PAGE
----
Monday, April 1, 2019

AI, Software, and Databases in GURPS

Obligatory Abstract "Cyberspace" Artwork
I recently found this post on computers and software over at Orbital Vagaries, and thought he hit on a few things that have always really gotten to me about how GURPS Ultra-Tech addresses computers:

  1. The in-game difference between different types of AI
  2. The cost of software
  3. The effect of databases

Types of AI

I've always liked the different categories of AI, but the functional dividing line between Non-Volitional AI and Dedicated AI was always blurry to me. Christian Blouin's description of how characters might interact with each really breathes life into these differences and codifies it in my mind. For me, that is critical, because if the GM can't visualize it, how can he describe it to the players?

The Cost of Software

The software pricing in GURPS Ultra-Tech is low. Very low. By it's measure, a modern copy of Windows or MS Office should be virtually free. Do you hear Satya Nadella laughing in Seattle? Yeah. And that doesn't even begin to address more niche software like ANSYS or MATLAB. And we still haven't gotten into highly-niche or classified military hardware that is exorbitantly expensive.

While Christian is right that Traveler prices are better, but I'd argue that there should be  modifiers for software that address competition, standards, etc. This is probably as simple as having set that addresses overall competition strength - e.g., Monopoly (x5 price), Minimal Competition (x2 price), Moderate Competition (x1 price), and Highly Competitive (half price) - and another set that covers the degree of robustness and rigor required by the end user - e.g., Extreme (x5 price), High (x2 price), Moderate (x1 price), Low (half price).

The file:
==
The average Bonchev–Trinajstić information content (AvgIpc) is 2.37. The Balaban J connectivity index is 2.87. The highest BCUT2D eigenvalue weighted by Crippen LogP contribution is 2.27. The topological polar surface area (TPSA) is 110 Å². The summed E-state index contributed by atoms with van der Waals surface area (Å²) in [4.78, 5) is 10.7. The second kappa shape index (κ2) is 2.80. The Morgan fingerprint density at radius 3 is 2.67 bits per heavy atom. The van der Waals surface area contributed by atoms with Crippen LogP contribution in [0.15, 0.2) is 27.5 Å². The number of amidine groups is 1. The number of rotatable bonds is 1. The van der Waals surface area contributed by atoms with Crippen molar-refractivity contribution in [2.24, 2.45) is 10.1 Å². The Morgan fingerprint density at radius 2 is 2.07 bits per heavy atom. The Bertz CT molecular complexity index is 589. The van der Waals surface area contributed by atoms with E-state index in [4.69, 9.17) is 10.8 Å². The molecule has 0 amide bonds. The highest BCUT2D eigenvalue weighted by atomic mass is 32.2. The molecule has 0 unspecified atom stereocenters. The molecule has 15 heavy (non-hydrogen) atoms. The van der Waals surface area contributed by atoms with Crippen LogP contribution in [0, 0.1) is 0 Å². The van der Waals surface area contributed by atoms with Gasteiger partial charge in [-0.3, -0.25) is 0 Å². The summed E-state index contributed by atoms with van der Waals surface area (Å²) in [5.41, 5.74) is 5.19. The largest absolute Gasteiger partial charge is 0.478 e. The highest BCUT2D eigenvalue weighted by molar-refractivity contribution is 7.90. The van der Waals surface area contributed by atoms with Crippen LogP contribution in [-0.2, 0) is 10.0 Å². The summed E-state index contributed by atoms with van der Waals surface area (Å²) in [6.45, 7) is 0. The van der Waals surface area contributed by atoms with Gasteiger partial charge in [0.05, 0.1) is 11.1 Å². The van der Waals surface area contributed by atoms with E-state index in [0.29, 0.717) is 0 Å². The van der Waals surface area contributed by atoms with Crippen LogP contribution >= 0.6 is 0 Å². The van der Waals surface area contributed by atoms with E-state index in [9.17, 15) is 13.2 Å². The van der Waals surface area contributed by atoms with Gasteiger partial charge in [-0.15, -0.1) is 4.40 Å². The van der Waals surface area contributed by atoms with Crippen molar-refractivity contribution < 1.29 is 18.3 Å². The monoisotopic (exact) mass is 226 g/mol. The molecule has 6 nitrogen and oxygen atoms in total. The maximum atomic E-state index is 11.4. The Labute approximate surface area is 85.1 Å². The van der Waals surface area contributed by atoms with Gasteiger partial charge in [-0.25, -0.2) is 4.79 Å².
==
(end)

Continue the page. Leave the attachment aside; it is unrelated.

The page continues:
Thus, military software that is expected to be extremely robust and whose author has minimal competition due to the political nature of the contract awarding process would charge 10 times as much for the software as what a similar commercial product sold to civilians who can shop around and don't require extreme robustness might pay. And if there is only one company who can meet the needs for that military software, it would run a full 25 times cost!

I might also argue for a third multiplier for availability, but that is likely rolled into any rolls to obtain software illegally from black market sources. I think I would use legality class to set a penalty to the black market roll and let the margin of success determine how much the seller gouges the buyer.

Also, because the robustness/rigor modifier does represent how reliable the software is, this should provide a bonus to the integrity of that software, should it ever come up. Any time software might be required to make something akin to a Malfunction check or roll to resist being corrupted or hacked, it should get a +2 bonus for Extreme Robustness, +1 for High Robustness, and -1 for Low Robustness.

Effects of Databases

While he doesn't specifically spell out the mechanics of it, tying a skill cap provided by a database to a database gives them a nice mechanical benefit other than, "If you don't have one, you can't use Research." I also like that they go out of date as time passes, and if I'm reading the rule correctly, I love that it is logarithmic. I do think to should be logarithmic based on skill cap, though, and not skill type. The type should set a category for the timeliness of information, and the step down should be skill-based.

Overall Thoughts

I really like what's been done here and will take some time to digest it. I think there are some tweaks and additions I'd like to make, probably including rolling what's there into what Thomas Weigel presents in Thinking Machines (Pyramid #3/37 - Tech and Toys II).

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